It’s hard to imagine, but it’s only a relatively new concept to have a separate demographic called ‘youth.’
It started after the Industrial Revolution had driven young people from their rural villages to assemble in the urban factories.
No longer was the whole family living, working and worshipping together, as they had for thousands of years.
What’s more, the efficiency of the assembly line found its way into the church, with a series of different cradle-to-the-grave ministries that focus on age-specific groups.
This specialisation has many benefits, especially as a way of ensuring that children and youth are taught in a way that recognises that they learn and relate differently than adults do.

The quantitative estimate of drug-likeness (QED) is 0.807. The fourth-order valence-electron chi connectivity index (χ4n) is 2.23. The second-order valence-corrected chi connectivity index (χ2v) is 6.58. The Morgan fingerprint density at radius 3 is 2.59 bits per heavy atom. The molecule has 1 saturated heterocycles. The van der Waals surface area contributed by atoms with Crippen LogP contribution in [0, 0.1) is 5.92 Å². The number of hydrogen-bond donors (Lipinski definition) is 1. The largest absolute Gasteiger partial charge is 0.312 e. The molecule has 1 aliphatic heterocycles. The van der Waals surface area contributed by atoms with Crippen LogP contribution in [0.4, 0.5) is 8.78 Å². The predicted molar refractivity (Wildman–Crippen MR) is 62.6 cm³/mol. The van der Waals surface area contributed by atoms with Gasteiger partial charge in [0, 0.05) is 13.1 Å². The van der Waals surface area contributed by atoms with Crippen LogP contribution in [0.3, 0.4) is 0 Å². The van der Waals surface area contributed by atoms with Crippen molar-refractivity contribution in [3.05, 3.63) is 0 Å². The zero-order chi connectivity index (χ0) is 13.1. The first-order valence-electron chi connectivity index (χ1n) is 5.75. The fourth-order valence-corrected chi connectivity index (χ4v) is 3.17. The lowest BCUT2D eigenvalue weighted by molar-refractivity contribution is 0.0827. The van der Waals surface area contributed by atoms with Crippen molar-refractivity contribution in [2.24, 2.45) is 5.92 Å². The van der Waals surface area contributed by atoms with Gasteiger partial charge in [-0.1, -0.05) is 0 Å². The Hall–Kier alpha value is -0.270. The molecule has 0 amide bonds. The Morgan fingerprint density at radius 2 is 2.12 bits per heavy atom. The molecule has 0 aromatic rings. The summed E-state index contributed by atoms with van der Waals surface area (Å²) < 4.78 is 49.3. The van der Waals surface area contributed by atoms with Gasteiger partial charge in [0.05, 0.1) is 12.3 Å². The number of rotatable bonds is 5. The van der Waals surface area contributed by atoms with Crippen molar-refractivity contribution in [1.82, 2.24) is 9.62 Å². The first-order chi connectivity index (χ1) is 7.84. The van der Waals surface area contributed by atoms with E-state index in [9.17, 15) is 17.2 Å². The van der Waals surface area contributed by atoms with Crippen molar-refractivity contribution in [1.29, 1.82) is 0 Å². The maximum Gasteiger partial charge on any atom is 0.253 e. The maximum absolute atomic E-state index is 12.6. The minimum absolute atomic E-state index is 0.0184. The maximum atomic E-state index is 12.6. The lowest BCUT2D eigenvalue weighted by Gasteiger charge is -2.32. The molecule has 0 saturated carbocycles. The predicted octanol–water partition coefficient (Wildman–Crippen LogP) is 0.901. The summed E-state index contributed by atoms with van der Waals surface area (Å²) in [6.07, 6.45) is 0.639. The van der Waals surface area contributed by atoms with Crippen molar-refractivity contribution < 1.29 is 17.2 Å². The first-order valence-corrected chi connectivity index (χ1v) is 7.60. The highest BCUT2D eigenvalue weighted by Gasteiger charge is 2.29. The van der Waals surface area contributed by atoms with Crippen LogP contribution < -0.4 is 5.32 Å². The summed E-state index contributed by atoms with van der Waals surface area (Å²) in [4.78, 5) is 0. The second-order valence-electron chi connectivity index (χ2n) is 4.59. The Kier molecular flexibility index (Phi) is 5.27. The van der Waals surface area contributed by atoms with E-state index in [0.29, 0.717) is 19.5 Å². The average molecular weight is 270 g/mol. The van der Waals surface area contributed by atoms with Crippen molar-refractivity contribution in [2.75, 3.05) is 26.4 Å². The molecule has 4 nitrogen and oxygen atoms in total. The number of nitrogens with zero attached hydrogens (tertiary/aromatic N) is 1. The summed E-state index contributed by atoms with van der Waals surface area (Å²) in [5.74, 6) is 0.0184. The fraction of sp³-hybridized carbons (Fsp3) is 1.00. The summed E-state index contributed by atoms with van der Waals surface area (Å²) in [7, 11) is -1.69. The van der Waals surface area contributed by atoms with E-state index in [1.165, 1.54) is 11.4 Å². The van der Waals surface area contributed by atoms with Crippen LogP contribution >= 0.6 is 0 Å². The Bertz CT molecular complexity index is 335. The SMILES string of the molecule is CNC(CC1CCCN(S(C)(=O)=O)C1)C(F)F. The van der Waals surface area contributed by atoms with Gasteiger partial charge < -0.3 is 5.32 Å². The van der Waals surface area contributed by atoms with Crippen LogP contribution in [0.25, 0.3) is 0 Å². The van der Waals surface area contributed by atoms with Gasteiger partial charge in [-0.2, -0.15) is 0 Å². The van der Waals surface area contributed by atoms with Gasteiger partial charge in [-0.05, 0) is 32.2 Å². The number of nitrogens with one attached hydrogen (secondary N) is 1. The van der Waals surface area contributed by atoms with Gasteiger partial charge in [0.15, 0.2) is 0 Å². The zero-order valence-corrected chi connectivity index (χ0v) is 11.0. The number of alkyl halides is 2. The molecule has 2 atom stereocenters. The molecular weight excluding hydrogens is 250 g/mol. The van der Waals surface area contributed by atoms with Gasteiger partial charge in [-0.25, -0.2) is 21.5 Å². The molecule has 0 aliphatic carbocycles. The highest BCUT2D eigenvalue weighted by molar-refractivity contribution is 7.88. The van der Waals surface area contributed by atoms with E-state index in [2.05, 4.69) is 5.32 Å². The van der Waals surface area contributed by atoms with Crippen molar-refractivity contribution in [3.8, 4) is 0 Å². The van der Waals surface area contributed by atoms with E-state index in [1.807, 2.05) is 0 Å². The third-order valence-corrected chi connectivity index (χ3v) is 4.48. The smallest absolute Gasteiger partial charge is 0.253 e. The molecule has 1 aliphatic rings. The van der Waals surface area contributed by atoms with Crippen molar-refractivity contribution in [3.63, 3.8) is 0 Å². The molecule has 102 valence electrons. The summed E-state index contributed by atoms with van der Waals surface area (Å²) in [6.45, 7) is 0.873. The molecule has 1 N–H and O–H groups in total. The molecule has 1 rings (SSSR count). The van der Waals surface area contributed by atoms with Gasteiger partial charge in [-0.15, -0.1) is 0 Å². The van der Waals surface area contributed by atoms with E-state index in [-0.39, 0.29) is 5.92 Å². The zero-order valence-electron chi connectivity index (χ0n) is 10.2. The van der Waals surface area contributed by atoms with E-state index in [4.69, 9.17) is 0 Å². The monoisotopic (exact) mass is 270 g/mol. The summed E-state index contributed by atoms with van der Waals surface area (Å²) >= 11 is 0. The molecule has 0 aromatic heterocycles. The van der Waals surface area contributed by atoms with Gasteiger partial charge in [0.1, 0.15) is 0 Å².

It has also been a good way to help reach people who are not yet part of the church, as our focused ministries to seniors, men, women, parents, singles, youth, and children, help ‘like attract like’ in our community.
Yet, maybe we will have a bigger impact on those inside and outside the church if we focus more on intergenerational ministry?
In his conference talk, he challenged us to keep developing a church culture, “in which segmentation and specialisation become exceptional instead of assumed,” and where these ministries and activities, “occur on particular occasions for clearly-defined purposes, but the typical pattern of ministry is multi-generational.”
For, he is convinced that “a generationally, ethnically, and socioeconomically diverse church will exemplify a more powerful witness, a more resilient faith, and a greater reliance on gifts that the Holy Spirit alone can give.”
Let’s keep working together to explore ways we can minister together across the ages, as we seek to build Christ’s church as we await his return.